Practices of Reading Official Calendars under the Qing and Some Evidence on the Religion of the Eight Banner’s Russian Company (Oros niru/Eluosi zuoling 鄂羅斯佐領) in the Late 18th Century
(64th Meeting Budapest, 2022)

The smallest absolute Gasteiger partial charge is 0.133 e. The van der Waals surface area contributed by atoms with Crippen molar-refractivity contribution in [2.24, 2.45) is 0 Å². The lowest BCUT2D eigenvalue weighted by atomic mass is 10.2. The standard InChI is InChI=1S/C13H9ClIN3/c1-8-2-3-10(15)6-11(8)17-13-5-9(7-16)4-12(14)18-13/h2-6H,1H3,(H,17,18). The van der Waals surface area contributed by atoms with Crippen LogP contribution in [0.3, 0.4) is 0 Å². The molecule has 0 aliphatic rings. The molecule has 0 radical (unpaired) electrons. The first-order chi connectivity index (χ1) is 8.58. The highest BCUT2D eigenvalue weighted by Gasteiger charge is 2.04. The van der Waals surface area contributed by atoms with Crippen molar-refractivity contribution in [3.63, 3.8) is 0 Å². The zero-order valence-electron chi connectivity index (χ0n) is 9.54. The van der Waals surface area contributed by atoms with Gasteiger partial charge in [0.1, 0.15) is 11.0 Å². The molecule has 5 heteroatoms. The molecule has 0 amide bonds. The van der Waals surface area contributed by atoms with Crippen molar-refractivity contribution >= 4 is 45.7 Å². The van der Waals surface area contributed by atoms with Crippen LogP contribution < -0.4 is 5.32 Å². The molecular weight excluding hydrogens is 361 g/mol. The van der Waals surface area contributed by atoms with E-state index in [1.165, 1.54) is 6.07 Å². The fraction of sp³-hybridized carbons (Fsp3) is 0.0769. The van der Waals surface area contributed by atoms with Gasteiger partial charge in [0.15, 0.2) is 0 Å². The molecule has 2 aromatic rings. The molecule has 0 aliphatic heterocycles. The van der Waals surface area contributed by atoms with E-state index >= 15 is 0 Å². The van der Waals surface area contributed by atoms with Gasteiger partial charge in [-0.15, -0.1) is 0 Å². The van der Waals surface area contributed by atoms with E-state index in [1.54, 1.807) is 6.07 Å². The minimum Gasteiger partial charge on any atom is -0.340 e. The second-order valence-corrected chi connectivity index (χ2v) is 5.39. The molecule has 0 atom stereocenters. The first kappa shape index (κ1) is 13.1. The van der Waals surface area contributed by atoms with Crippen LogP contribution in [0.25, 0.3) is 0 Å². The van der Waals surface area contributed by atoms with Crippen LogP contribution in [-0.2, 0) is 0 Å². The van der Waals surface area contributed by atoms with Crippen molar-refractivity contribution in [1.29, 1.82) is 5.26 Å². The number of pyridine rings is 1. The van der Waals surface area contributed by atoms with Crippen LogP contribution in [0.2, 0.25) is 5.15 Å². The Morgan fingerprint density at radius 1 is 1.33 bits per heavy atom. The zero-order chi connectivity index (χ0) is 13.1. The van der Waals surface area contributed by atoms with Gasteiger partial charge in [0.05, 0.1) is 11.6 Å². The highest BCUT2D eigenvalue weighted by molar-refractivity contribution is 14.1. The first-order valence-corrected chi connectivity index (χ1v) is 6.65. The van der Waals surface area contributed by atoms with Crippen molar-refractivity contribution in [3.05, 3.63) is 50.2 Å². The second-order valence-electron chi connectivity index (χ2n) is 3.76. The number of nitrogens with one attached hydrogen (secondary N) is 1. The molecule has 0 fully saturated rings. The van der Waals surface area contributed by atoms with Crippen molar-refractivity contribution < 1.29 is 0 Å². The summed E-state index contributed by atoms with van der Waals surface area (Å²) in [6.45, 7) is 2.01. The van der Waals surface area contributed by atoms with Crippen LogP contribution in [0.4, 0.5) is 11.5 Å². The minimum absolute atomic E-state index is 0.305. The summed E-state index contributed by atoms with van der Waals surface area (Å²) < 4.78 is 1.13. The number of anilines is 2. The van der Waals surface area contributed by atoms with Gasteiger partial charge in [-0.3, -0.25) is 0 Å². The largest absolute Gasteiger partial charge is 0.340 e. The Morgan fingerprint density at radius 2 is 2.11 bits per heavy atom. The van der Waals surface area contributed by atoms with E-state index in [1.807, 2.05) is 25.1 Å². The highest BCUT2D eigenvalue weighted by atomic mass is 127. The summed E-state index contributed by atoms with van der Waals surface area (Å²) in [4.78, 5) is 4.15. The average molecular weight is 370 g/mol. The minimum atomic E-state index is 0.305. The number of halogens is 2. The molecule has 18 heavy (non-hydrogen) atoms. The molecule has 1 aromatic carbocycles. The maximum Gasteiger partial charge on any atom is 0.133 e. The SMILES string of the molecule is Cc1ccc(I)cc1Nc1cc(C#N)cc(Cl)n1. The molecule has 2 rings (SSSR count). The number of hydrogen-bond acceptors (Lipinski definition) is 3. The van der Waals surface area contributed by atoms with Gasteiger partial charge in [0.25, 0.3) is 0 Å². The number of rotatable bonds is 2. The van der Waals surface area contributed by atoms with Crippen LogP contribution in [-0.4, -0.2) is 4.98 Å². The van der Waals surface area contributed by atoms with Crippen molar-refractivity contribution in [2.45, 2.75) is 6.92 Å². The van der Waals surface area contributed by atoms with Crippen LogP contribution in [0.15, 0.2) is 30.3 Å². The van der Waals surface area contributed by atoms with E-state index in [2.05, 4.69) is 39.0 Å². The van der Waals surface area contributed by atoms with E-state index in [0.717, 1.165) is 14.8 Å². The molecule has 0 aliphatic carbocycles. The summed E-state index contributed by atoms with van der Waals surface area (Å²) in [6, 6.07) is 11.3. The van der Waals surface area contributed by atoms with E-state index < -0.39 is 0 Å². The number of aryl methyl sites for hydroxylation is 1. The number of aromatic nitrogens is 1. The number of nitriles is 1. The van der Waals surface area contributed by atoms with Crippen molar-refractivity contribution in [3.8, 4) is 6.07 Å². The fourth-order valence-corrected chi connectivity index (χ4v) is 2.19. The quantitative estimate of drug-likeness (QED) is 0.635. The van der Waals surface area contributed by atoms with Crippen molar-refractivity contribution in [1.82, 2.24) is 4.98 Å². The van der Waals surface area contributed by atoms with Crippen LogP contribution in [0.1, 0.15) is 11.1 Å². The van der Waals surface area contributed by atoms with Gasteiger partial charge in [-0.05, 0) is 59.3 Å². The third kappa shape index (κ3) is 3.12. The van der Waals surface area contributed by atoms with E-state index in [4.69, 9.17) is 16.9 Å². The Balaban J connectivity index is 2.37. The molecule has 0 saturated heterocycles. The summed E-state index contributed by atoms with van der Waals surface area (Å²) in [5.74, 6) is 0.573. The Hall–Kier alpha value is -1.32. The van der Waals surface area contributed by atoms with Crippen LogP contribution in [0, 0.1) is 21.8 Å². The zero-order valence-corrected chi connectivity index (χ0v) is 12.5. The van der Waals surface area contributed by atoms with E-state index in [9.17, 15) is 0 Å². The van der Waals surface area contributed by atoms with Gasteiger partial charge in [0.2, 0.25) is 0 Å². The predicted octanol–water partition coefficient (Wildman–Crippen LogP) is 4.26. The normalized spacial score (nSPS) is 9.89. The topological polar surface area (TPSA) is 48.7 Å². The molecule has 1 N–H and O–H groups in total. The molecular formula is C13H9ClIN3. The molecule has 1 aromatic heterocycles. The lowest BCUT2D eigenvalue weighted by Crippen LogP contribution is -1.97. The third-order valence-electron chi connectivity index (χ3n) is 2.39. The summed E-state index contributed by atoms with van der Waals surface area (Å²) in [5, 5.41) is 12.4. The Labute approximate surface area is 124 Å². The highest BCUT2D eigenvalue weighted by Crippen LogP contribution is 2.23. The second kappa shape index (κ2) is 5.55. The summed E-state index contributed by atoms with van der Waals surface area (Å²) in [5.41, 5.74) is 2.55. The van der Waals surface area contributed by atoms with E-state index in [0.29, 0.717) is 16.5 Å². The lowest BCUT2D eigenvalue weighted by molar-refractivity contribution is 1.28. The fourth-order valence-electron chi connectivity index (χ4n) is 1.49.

Every year the Qing state issued calendars, to members of the imperial family and court, nobles, officers, and civil servants — in Chinese, Manchu, or Mongolian, and in various formats, depending on the ethnicity and status of the recipient. As well as calendrical information (length of day and night, moments of sunrise and sunset, etc.) given exactly for hundreds of different localities across the Empire’s territory, the calendar also included day-by-day almanachal information on propitious and taboo activities. The library of the Société Asiatique holds a woodblock printed Manchu calendar (F° 315) for the year Qianlong 48 (1783). Uniquely for a known Manchu calendar, Manchu manuscript annotations have been added to the day-by-day almanachal section, forming a sort of diary of the notable events of the owner’s year. This paper presents a transcription and translation of these annotations, which give us a rare insight into how these calendars were actually read and used. By piecing together clues from the annotations, it is possible to deduce that the author most probably belonged to the “Russian Company” (Oros niru/Eluosi zuoling 鄂羅斯佐領) of the Eight Banners, which was composed of the descendants of soldiers captured on the frontier at the end of the 17th century. The annotations therefore provide a glimpse into the ritual year of the soldiers of this company as it had developed by the late 18th century.